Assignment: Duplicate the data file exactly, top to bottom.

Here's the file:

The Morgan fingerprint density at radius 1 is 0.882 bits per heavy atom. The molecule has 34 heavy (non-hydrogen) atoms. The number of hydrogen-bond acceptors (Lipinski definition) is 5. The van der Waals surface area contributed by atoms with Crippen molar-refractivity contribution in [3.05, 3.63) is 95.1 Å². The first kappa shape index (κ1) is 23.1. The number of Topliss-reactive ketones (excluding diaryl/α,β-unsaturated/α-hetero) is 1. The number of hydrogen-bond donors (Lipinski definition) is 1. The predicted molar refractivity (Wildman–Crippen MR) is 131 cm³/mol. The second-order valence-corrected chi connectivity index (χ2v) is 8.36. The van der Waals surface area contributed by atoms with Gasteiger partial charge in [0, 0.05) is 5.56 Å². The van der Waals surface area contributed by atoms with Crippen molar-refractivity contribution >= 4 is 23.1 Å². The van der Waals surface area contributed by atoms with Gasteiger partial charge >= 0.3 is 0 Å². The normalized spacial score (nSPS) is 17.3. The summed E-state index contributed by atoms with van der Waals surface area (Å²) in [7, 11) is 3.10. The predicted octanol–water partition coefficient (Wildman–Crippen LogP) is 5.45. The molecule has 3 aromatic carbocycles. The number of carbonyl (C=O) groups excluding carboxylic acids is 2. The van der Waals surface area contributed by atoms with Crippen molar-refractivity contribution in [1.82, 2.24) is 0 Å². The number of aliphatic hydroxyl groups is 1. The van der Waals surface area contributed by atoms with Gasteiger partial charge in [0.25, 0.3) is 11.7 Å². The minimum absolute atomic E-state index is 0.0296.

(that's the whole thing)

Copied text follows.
The Morgan fingerprint density at radius 1 is 0.882 bits per heavy atom. The molecule has 34 heavy (non-hydrogen) atoms. The number of hydrogen-bond acceptors (Lipinski definition) is 5. The van der Waals surface area contributed by atoms with Crippen molar-refractivity contribution in [3.05, 3.63) is 95.1 Å². The first kappa shape index (κ1) is 23.1. The number of Topliss-reactive ketones (excluding diaryl/α,β-unsaturated/α-hetero) is 1. The number of hydrogen-bond donors (Lipinski definition) is 1. The predicted molar refractivity (Wildman–Crippen MR) is 131 cm³/mol. The second-order valence-corrected chi connectivity index (χ2v) is 8.36. The van der Waals surface area contributed by atoms with Gasteiger partial charge in [0, 0.05) is 5.56 Å². The van der Waals surface area contributed by atoms with Crippen molar-refractivity contribution >= 4 is 23.1 Å². The van der Waals surface area contributed by atoms with Gasteiger partial charge >= 0.3 is 0 Å². The normalized spacial score (nSPS) is 17.3. The summed E-state index contributed by atoms with van der Waals surface area (Å²) in [7, 11) is 3.10. The predicted octanol–water partition coefficient (Wildman–Crippen LogP) is 5.45. The molecule has 3 aromatic carbocycles. The number of carbonyl (C=O) groups excluding carboxylic acids is 2. The van der Waals surface area contributed by atoms with Crippen molar-refractivity contribution in [1.82, 2.24) is 0 Å². The number of aliphatic hydroxyl groups is 1. The van der Waals surface area contributed by atoms with Gasteiger partial charge in [0.25, 0.3) is 11.7 Å². The minimum absolute atomic E-state index is 0.0296.